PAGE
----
What happened to people being given a chance to be innocent until they’re proven guilty? Now, most “thugs” and “badguys” have a day in court posthumously with tangled tales of their existence woven into elaborate representations by attorneys. The social response seems to be shrugged shoulders and a crude comment about how people should know better than to raise their voice or eyebrows, hell even breathe the wrong way around police officers.

Essentially, Americans have accepted the socially-constructed notion that “some people just deserve to die because they don’t follow the rules.” Americans have internalized the concept that justice is somehow a tradeoff– police have difficult and dangerous jobs so sometimes people are going to accidentally die– and we look the other way.

Police may not actually be guilty of murdering individuals when they get trigger-happy. They are also victims of a fear-mongering, told every day that they won’t come home to their families if they don’t shoot first and ask questions later. Their jobs are, in fact, quite dangerous, and many officers have successfully disarmed, shot or detained very dangerous people. Those cases don’t seem to resonate with the public as much.

But change is obviously needed. There is a perception that the police can shoot and kill citizens with little to no reason and without consequence. An officer may be fired, yes, but there is nothing that would keep him or her from working at another jurisdiction, especially since police band together and rally to protect their own. Until there becomes some way to hold police officers responsible for making a mistake, maybe not with an indictment (criminal allegations still must have a factual basis), or law enforcement make serious efforts to show they understand and want to correct (NOT rolling tanks into the streets) the misery in Missouri will only become more venomous.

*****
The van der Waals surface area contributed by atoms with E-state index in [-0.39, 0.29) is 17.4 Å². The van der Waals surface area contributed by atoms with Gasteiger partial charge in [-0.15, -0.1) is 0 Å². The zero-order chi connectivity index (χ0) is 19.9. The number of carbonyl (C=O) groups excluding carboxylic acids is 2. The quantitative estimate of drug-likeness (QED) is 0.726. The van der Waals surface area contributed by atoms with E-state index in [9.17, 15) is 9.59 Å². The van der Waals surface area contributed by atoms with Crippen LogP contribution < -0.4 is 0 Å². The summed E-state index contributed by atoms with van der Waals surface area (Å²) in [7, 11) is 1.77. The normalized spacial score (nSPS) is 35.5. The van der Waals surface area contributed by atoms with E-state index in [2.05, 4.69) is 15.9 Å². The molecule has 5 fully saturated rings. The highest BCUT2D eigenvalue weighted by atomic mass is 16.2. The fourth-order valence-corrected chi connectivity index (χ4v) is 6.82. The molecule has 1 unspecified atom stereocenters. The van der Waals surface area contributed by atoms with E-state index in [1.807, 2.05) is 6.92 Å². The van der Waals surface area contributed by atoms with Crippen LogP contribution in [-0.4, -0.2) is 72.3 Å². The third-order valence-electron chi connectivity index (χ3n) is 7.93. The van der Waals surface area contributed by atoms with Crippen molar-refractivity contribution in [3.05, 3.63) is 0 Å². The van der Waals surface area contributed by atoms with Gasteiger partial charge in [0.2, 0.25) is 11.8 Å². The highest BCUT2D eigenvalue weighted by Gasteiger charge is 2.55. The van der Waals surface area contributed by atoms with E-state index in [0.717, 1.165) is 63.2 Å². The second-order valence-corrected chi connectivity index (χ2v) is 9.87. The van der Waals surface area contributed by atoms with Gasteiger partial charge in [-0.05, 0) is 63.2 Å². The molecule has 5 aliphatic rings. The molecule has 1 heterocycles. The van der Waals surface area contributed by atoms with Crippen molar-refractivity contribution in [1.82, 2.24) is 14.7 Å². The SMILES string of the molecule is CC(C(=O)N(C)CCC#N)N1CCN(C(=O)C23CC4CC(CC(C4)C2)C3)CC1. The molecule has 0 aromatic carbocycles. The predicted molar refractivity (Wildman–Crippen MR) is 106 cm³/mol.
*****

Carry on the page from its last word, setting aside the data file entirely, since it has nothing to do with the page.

Another avoidable 30-second media frenzy

See, this whole debacle with Congressman Jim Bridenstine could’ve been avoided if people would practice a dead art — answering questions.
If you live in Oklahoma, and you haven’t heard about this guy, Bridenstine, turn off Big Brother and give him the attention he’s demanding…just a little bit, though. Here’s the skinny: In June, the Lawton/Fort Sill community was bluntly informed the military base would be used to house about 1,200 children who had illegally entered the country. They would be staying temporarily at a safe, clean, awesome place, basically (and from what I hear, they are). Then, they would be relocated to “caretakers or family” possibly already in the country.